A function gets defined only once, but it may be called many times, which means its body may be evaluated many times. To see this, consider the following sequence:
cube(2) + cube(3) 

(2 * 2 * 2) + cube(3) 

8 + cube(3) 

8 + (3 * 3 * 3) 

8 + 27 

35 
The distinction between defining and calling functions is a common stumbling block when people learn programming. Keep the dictionary in mind: we define functions in order to name computations that we’ll use multiple times. Naming is separate from using.
6 More Functions Practice
Here are several problems with which to practice both defining and evaluating functions. Make sure to use the Design Recipe while designing each one, thinking about a good set of examples.
Develop the function imageclassify, which consumes an image and conditionally produces "tall" if the image is taller than wide, "wide" if it is wider than tall, or "square" if its width and height are the same.
[Problem credit: How to Design Programs, 2nd edition]
Develop the function custommessage, which takes the name of a person and a discount to offer to that person. The function produces a string consisting of a message telling the person what discount they can get by shopping today. Here’s an example:
custommessage("Kathi", 10) is 
"Hi Kathi! Shop today and get a 10% discount" 
Pyret has a builtin function called tostring that converts any value into a string. You may find that helpful here.
You want to split the cost of a pizza with friends. Each of you will pay for the number of slices you ate, as well as your share of the tip on those slices. Assume a pizza costs $12 and has 8 slices. Write a function pizzashare that consumes the number of slices that you ate and returns your share of the cost of the pizza including a 10% tip.
fun pizzacost(slices): 
doc: "compute cost of given number of pizza slices, plus 10% tip" 
(12 * (slices / 8)) * 1.10 
where: 
pizzacost(8) is 12 * 1.10 
pizzacost(4) is 6 * 1.10 
end 
This function actually has two tasks in it —
fun tip(amt): 
amt * 1.10 
where: 
tip(1) is 1.10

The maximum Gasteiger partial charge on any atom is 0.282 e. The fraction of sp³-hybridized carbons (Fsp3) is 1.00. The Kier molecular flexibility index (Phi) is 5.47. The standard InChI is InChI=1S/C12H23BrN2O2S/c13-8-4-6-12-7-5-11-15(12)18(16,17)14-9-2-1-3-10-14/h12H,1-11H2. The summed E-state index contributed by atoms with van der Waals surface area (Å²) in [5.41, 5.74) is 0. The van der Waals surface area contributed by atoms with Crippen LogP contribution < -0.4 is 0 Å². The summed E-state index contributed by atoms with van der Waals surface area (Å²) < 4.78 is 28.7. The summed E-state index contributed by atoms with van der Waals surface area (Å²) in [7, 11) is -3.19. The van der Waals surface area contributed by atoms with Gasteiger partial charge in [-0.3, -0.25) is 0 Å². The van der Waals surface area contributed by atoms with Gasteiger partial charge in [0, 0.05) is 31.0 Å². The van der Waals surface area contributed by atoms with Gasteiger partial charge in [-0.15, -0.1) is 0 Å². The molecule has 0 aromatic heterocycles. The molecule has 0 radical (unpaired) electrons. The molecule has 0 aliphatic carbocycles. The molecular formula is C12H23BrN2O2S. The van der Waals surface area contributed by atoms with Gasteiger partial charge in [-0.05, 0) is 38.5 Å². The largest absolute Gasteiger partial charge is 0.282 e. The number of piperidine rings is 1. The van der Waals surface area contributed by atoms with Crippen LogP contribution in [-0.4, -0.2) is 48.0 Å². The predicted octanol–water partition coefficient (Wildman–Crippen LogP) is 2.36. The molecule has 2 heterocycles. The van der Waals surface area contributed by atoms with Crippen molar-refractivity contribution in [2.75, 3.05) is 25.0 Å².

tip(2) is 2.20 
tip(5) is 5.50 
end 

fun pizzacost(slices): 
doc: "compute cost of given number of pizza slices, plus tip" 
tip(16 * (slices / 8)) 
where: 
pizzacost(8) is 13.20 
pizzacost(4) is 6.60 
end 
Note that we also write examples for helper functions such as tip. Why? Two reasons: (1) we still want examples to confirm that the function is working properly, and (2) if we get the wrong answer from pizzacost and have not checked tip, we won’t know which function contains the error.
Recall the gradebook programs we wrote on tables last week. Develop a function called trajectory that takes in a student’s grades on the first two exams and produces a string that summarizes the direction of the student’s exam grades. If the two grades are within 5 points of each other, the direction is "steady". Otherwise, if the second exam is higher, the direction is "improving"; if the first exam is higher, the direction is "declining".
Load up the gradebook table from last week, and use the trajectory function to extend the gradebook with a new column that reports the trajectory.
How good were your test cases for trajectory? Open this Pyret file, which contains three solutions to this problem (submitted by students in a previous course). Did your examples pick up that there were errors in these solutions? To find out, paste your where clause into each of these definitions (changing the name of the trajectory function to match which function you are testing). Do any of your examples fail? If not, then your examples didn’t cover the situation in which the solution was wrong. Add examples until you find one that shows the error in the solution, then try to describe more generally what situation had the error.
spring: Mar 20  Jun 19
summer: Jun 20  Sept 21
fall: Sept 22  Dec 20
winter: Dec 21  Mar 19
Develop a function called season that consumes a month (as a String) and a day (a Natural). The function produces the season (a String) for that date.
Note: there are different ways to break this problem down into functions and helper functions. Spend some time thinking about how you might do this, rather than diving in to start coding.
[Problem credit: Glynis Hamel, WPI CS]